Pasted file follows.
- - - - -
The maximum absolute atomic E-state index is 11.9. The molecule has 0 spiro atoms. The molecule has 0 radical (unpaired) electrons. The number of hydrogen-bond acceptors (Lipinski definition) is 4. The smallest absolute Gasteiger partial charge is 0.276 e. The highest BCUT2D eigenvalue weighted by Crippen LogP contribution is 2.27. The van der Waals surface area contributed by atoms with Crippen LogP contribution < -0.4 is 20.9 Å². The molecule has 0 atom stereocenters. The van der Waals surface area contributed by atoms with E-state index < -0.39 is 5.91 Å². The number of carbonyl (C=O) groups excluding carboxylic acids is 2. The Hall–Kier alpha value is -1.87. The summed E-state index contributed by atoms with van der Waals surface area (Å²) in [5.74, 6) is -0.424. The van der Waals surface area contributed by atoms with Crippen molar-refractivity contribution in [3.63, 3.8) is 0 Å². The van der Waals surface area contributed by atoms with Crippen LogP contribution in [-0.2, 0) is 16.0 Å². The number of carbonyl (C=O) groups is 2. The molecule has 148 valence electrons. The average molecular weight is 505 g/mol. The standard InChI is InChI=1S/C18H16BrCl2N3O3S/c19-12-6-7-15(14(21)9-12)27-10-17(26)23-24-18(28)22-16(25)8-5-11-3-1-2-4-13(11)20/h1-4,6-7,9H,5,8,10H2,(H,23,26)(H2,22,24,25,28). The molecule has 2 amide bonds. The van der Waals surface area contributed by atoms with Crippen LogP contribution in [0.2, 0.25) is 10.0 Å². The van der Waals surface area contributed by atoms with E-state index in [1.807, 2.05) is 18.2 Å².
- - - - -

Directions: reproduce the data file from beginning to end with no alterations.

The maximum absolute atomic E-state index is 11.9. The molecule has 0 spiro atoms. The molecule has 0 radical (unpaired) electrons. The number of hydrogen-bond acceptors (Lipinski definition) is 4. The smallest absolute Gasteiger partial charge is 0.276 e. The highest BCUT2D eigenvalue weighted by Crippen LogP contribution is 2.27. The van der Waals surface area contributed by atoms with Crippen LogP contribution < -0.4 is 20.9 Å². The molecule has 0 atom stereocenters. The van der Waals surface area contributed by atoms with E-state index < -0.39 is 5.91 Å². The number of carbonyl (C=O) groups excluding carboxylic acids is 2. The Hall–Kier alpha value is -1.87. The summed E-state index contributed by atoms with van der Waals surface area (Å²) in [5.74, 6) is -0.424. The van der Waals surface area contributed by atoms with Crippen molar-refractivity contribution in [3.63, 3.8) is 0 Å². The van der Waals surface area contributed by atoms with Crippen LogP contribution in [-0.2, 0) is 16.0 Å². The number of carbonyl (C=O) groups is 2. The molecule has 148 valence electrons. The average molecular weight is 505 g/mol. The standard InChI is InChI=1S/C18H16BrCl2N3O3S/c19-12-6-7-15(14(21)9-12)27-10-17(26)23-24-18(28)22-16(25)8-5-11-3-1-2-4-13(11)20/h1-4,6-7,9H,5,8,10H2,(H,23,26)(H2,22,24,25,28). The molecule has 2 amide bonds. The van der Waals surface area contributed by atoms with Crippen LogP contribution in [0.2, 0.25) is 10.0 Å². The van der Waals surface area contributed by atoms with E-state index in [1.807, 2.05) is 18.2 Å².